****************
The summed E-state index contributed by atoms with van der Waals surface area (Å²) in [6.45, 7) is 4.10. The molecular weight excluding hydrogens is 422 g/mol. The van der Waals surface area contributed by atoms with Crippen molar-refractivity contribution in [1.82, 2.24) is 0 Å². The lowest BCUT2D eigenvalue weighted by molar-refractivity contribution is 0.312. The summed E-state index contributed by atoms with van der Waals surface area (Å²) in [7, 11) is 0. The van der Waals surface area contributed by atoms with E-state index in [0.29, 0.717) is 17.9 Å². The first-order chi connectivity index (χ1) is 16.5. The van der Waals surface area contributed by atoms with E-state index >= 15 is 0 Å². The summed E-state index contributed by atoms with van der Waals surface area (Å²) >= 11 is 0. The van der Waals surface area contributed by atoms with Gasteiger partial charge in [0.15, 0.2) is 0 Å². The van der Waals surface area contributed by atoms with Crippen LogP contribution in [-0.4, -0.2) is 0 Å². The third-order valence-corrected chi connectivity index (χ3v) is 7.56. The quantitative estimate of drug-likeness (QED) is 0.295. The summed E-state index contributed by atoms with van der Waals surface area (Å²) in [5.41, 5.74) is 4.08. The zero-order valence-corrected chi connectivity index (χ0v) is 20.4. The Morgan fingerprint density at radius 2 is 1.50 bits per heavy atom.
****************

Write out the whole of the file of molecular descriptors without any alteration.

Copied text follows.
The summed E-state index contributed by atoms with van der Waals surface area (Å²) in [6.45, 7) is 4.10. The molecular weight excluding hydrogens is 422 g/mol. The van der Waals surface area contributed by atoms with Crippen molar-refractivity contribution in [1.82, 2.24) is 0 Å². The lowest BCUT2D eigenvalue weighted by molar-refractivity contribution is 0.312. The summed E-state index contributed by atoms with van der Waals surface area (Å²) in [7, 11) is 0. The van der Waals surface area contributed by atoms with E-state index in [0.29, 0.717) is 17.9 Å². The first-order chi connectivity index (χ1) is 16.5. The van der Waals surface area contributed by atoms with E-state index >= 15 is 0 Å². The summed E-state index contributed by atoms with van der Waals surface area (Å²) >= 11 is 0. The van der Waals surface area contributed by atoms with Gasteiger partial charge in [0.15, 0.2) is 0 Å². The van der Waals surface area contributed by atoms with Crippen LogP contribution in [-0.4, -0.2) is 0 Å². The third-order valence-corrected chi connectivity index (χ3v) is 7.56. The quantitative estimate of drug-likeness (QED) is 0.295. The summed E-state index contributed by atoms with van der Waals surface area (Å²) in [5.41, 5.74) is 4.08. The zero-order valence-corrected chi connectivity index (χ0v) is 20.4. The Morgan fingerprint density at radius 2 is 1.50 bits per heavy atom.